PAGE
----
It felt so empowering to be part of this. I felt like we were getting our message across. There was such a sense of community. I knew then I wasn't alone. And it gave me a platform to have own my voice heard and to be a voice for others.
One time we did a sit-in at HRA Commissioner Robert Doar's home in Brooklyn to drive home the point about housing issues. It was a really thrilling experience. At the time, Governor Paterson was in office. When we spoke with him, he said he would sign the bill if it came before him. We thought there was a good chance that we could pass the rent cap. We thought we were on the verge of having something to celebrate in 2011. And it did pass, but at the twelfth hour Governor Paterson vetoed it. He lied to us.
When he didn't keep his promise I was filled with anger and sadness. I was in the process of transitioning to independent housing at the time, but wasn't financially stable enough to maintain it. I'm functionally independent but not financially. So I had to stay in a group facility in the Bronx, and I'm still there. I felt deflated, disappointed, and confused. I thought, "What am I going to do now?" For me to move on I have to be in a better situation that's affordable and safe. Staying in congregate living just keeps me stagnant. It's so hard to function when you're crowded in that space if you have health issues or a disability. It's so hard to live out of a box.
"Being forced to go to an SRO or congregate living situation or a rundown tenement building doesn't work. It's depressing and triggers relapses of drug use."
A 30% rent cap would go a long way to help people with HIV and others on fixed incomes to have decent, affordable housing with some hope for a more normal life. Being forced to go to an SRO or congregate living situation or a run-down tenement building doesn't work. It's depressing and triggers relapses of drug use. Until HASA changes the way it operates to help people with a fixed income, this same cycle will continue.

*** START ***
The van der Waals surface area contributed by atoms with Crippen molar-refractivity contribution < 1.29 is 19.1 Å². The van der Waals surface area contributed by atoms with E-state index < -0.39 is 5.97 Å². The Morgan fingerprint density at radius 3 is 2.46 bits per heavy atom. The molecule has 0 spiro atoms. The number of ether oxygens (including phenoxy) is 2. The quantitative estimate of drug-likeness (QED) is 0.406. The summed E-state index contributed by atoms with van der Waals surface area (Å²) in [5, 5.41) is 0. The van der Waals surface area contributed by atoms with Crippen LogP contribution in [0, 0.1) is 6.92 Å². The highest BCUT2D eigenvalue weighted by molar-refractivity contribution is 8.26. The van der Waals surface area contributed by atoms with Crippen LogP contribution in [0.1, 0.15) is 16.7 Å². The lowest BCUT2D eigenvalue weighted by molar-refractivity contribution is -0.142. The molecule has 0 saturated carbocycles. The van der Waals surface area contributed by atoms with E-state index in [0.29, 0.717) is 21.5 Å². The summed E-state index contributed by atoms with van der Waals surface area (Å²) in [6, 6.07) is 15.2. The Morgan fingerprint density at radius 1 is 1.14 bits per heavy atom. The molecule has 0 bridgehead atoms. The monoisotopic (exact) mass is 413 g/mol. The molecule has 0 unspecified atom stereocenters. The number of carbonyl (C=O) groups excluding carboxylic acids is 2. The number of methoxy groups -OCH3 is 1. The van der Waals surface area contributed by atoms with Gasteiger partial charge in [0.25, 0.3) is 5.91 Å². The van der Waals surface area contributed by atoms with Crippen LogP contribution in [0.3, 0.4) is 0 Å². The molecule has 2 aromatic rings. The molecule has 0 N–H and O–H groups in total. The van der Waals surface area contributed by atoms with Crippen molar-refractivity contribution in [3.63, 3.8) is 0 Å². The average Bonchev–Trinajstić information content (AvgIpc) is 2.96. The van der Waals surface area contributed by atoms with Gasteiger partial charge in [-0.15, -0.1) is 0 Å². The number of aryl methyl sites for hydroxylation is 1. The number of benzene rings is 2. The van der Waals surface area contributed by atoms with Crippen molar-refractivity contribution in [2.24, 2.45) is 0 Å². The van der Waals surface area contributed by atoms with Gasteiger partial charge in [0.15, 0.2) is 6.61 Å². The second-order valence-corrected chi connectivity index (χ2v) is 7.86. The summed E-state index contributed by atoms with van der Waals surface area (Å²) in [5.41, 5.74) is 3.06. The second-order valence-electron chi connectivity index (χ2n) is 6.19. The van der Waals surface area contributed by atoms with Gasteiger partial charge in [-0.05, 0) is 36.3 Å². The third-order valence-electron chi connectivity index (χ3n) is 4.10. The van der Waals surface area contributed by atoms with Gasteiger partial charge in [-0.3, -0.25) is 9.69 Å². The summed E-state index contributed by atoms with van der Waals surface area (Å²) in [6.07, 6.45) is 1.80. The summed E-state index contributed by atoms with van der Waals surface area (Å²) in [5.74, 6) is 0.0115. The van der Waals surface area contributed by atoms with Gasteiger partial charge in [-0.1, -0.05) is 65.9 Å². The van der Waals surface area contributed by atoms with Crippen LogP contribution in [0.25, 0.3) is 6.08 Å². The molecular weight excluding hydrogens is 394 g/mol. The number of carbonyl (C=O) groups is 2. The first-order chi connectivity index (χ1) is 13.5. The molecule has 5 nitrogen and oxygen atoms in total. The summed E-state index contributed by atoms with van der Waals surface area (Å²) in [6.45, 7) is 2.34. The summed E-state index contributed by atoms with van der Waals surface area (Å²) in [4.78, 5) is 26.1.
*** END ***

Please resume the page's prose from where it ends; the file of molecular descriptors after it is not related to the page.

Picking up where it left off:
I think there is a very good chance that if we keep building our advocacy Governor Cuomo will work to pass the 30% rent cap. I'm hopeful that I can move on this year and be able to venture out to other goals I have, like going back to school and then to work. Gearing up for 2013, I've strengthened my resolve to double my efforts as an advocate. I've also recruited others to take up the cause. Until we can get the 30% rent cap I will keep fighting. We all have a right to decent, affordable housing in this city. Living with HIV is stressful enough. We shouldn't have to deal with stressful housing issues, too!
This article was provided by ACRIA and GMHC. It is a part of the publication Achieve. Visit ACRIA's website and GMHC's website to find out more about their activities, publications and services.